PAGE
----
A policy for the disposal of autologous hematopoietic progenitor cells: report from an Italian consensus panel

Authors


  • All authors equally contributed to the paper.
  • The final results of this project were presented to Italian professionals in the field at the GITMO-SIDEM meeting held in Florence on March 21, 2013, and at the GITMO National Meeting held in Milan on May 9 to 11, 2013.

Abstract

Background

Autologous stem cell transplantation (ASCT) requires collection and cryopreservation of hematopoietic progenitor cells (HPCs), which in turn may be partially or never reinfused. Thus, HPC storage has become a logistic, ethical, and economic issue. SIDEM, GITMO, and CNT/ISS endorsed a project aimed to define national criteria for HPC disposal aimed to guarantee appropriateness and equity.

Study Design and Methods

A multidisciplinary panel was convened including HPC harvest and manipulation experts from apheresis units, hematologists with clinical expertise in ASCT, a representative of the national health authority, and a bioethicist. An analytic hierarchy process (AHP) was carried out to select disposal criteria.

Results

The AHP selected two criteria for prompt disposal of freshly collected HPCs: an abnormal freezing procedure causing highly reduced viability or major microbiology contamination. Moreover, AHP selected six major criteria, each one of them allowing for the disposal of stored HPC units: patient death, withdrawal of consent to ASCT, contraindications or loss of indications to ASCT, a damaged label that prevents correct identification of the unit, and time elapsed since harvest longer than 10 years. Three minor criteria were additionally identified that allowed to anticipate disposal only provided that viability levels are below the limit of acceptance: a documented cold chain interruption, loss of bag integrity, and total amount of stored CD34+ cells lower than 1 × 106/kg or lower than 2 × 106/kg in patients with a successfully completed stem cell transplantation program.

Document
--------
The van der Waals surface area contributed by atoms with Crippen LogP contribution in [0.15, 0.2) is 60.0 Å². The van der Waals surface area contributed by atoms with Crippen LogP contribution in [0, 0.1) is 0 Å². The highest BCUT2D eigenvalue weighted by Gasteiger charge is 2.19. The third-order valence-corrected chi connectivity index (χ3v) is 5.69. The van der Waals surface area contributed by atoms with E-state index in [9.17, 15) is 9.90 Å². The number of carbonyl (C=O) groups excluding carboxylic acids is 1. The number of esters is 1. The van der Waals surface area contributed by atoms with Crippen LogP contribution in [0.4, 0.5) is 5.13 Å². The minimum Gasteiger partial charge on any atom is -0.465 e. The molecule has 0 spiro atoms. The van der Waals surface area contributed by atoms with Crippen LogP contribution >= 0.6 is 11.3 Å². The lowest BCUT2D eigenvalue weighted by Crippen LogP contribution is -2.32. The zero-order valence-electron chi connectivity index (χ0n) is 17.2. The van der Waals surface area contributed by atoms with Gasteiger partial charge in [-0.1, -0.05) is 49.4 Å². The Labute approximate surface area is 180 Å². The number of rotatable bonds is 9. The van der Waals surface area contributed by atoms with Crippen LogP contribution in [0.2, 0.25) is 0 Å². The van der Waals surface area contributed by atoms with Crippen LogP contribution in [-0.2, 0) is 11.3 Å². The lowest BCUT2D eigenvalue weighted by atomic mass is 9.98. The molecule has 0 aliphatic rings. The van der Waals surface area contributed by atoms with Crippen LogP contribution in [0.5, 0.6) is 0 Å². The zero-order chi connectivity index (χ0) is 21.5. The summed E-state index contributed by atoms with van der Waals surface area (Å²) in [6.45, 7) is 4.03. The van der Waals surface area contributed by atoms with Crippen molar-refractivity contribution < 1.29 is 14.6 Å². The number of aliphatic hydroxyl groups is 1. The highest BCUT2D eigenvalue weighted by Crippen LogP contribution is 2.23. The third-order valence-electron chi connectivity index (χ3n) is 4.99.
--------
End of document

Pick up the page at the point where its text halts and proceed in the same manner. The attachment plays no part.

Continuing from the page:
Conclusions

A formal consensus process allowed SIDEM and GITMO to propose a policy for autologous HPC disposal that fulfills clinical, ethical, and economic criteria.

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